Eliminating common allergens, including gluten, a known inflammatory agent, is a great place to start when trying to improve this condition. A full 91% and 72% improved when common allergic foods were removed. Those are some pretty impressive percentages.
I have found an interesting trend in our country. If doctors have the option of giving a prescription or asking a patient to make a dietary change, they will opt for the prescription. It's certainly easier to swallow a pill rather than make a dietary and lifestyle change. I'll grant you that. But is it right?
When you appreciate that the pill is a mere band-aid and a highly temporary one at that, what really is a doctor doing for someone in NOT insisting that they change their diet? The truth of the matter is that taking the ‘easy' way out is not only cowardly, it is irresponsible.
After the drug stops working, then what? Realize that throughout the period of time that the patient was on the drug, they were continuing to eat whatever was actually creating the problem and therefore their esophagus became more and more inflamed. While the human body's ability to heal is quite miraculous, once sufficient hardening and strictures have occurred in the esophagus, a full return to normalcy might not be possible. It is important that we intervene with the correct therapy quickly.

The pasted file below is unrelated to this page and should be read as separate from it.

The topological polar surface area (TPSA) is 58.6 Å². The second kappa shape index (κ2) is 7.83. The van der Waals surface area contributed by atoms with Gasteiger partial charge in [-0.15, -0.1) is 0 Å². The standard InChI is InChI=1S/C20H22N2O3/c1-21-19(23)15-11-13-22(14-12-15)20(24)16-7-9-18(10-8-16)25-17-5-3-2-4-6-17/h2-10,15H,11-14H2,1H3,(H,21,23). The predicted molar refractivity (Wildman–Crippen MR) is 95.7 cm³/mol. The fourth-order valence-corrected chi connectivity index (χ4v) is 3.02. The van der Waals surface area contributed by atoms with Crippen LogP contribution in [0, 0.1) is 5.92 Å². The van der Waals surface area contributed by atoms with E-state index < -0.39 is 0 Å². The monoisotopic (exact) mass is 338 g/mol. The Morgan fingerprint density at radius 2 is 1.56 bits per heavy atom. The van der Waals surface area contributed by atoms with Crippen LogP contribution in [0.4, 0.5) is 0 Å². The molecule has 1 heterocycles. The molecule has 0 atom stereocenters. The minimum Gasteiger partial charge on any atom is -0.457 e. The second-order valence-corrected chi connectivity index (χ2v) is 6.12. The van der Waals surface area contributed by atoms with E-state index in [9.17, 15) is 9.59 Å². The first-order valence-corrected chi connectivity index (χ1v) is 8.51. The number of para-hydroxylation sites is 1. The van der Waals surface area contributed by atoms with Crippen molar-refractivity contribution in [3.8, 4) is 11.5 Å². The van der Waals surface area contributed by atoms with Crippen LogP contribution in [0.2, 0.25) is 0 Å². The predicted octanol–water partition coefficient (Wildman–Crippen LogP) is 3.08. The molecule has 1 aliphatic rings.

Another facet to the ‘drug over food' decision on the part of most doctors is that they themselves don't change their own diets. I have often spoken with doctors who are themselves unhealthy yet they refuse to change their diets and are therefore convinced that they won't get their patients to make lifestyle changes either. Thus, they don't tend to recommend it because they are already convinced it won't occur.
Is it fair to the patient to take the easy way out while they continue to worsen? I don't think so.
Personally, I can tell you that here at HealthNOW Medical Center we have seen many cases of EoE and each one of them was associated with a food reaction, often gluten and dairy. And, because we practice what we preach, we have no trouble with our patients following our dietary and lifestyle change recommendations.
If you know any youngster, adolescent or adult suffering with this condition, show them (or their parent) this article. A simple dietary change could be all that is needed to improve this serious condition.
If your health is not at the level you desire, consider contacting us for a free health analysis—call 408-733-0400. Our destination clinic treats patients from across the country and internationally so you do not need to live local to us to receive care. We are here to help!
- Gastroenterology. 2014 Feb 14. pii: S0016-5085(14)00217-0. doi: 10.1053/j.gastro.2014.02.006. [Epub ahead of print]